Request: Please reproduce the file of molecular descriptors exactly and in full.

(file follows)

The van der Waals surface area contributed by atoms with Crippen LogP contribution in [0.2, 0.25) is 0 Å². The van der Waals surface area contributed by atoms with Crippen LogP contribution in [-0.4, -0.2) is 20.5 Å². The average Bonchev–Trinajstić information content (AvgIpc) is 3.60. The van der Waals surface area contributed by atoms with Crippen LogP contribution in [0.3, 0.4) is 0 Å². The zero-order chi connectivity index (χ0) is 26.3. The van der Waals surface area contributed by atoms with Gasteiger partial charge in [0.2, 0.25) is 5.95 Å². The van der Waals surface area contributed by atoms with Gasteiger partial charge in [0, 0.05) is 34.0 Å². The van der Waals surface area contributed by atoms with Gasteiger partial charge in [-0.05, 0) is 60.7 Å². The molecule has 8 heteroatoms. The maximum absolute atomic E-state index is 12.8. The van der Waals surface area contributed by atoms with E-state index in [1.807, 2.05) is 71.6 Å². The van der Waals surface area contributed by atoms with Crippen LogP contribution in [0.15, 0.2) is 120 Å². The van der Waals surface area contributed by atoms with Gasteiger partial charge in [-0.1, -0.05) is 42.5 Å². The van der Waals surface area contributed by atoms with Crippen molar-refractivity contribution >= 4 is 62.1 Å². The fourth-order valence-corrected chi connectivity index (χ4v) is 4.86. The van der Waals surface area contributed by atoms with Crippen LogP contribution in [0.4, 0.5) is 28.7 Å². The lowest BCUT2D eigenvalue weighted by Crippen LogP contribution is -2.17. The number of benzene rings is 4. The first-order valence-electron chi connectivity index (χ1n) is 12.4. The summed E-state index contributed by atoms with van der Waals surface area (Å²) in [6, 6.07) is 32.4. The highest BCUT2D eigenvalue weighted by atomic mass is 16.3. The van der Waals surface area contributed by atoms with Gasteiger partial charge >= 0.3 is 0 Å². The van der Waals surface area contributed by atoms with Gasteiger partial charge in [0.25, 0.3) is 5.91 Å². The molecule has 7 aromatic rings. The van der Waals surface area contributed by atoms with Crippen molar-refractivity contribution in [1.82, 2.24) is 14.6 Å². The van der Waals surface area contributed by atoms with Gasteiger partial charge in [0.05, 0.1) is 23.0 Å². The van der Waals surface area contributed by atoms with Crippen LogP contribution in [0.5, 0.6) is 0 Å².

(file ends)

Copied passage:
The van der Waals surface area contributed by atoms with Crippen LogP contribution in [0.2, 0.25) is 0 Å². The van der Waals surface area contributed by atoms with Crippen LogP contribution in [-0.4, -0.2) is 20.5 Å². The average Bonchev–Trinajstić information content (AvgIpc) is 3.60. The van der Waals surface area contributed by atoms with Crippen LogP contribution in [0.3, 0.4) is 0 Å². The zero-order chi connectivity index (χ0) is 26.3. The van der Waals surface area contributed by atoms with Gasteiger partial charge in [0.2, 0.25) is 5.95 Å². The van der Waals surface area contributed by atoms with Gasteiger partial charge in [0, 0.05) is 34.0 Å². The van der Waals surface area contributed by atoms with Gasteiger partial charge in [-0.05, 0) is 60.7 Å². The molecule has 8 heteroatoms. The maximum absolute atomic E-state index is 12.8. The van der Waals surface area contributed by atoms with E-state index in [1.807, 2.05) is 71.6 Å². The van der Waals surface area contributed by atoms with Crippen LogP contribution in [0.15, 0.2) is 120 Å². The van der Waals surface area contributed by atoms with Gasteiger partial charge in [-0.1, -0.05) is 42.5 Å². The van der Waals surface area contributed by atoms with Crippen molar-refractivity contribution >= 4 is 62.1 Å². The fourth-order valence-corrected chi connectivity index (χ4v) is 4.86. The van der Waals surface area contributed by atoms with Crippen LogP contribution in [0.4, 0.5) is 28.7 Å². The lowest BCUT2D eigenvalue weighted by Crippen LogP contribution is -2.17. The number of benzene rings is 4. The first-order valence-electron chi connectivity index (χ1n) is 12.4. The summed E-state index contributed by atoms with van der Waals surface area (Å²) in [6, 6.07) is 32.4. The highest BCUT2D eigenvalue weighted by atomic mass is 16.3. The van der Waals surface area contributed by atoms with Gasteiger partial charge >= 0.3 is 0 Å². The van der Waals surface area contributed by atoms with Gasteiger partial charge in [0.25, 0.3) is 5.91 Å². The molecule has 7 aromatic rings. The van der Waals surface area contributed by atoms with Crippen molar-refractivity contribution in [1.82, 2.24) is 14.6 Å². The van der Waals surface area contributed by atoms with Gasteiger partial charge in [0.05, 0.1) is 23.0 Å². The van der Waals surface area contributed by atoms with Crippen LogP contribution in [0.5, 0.6) is 0 Å².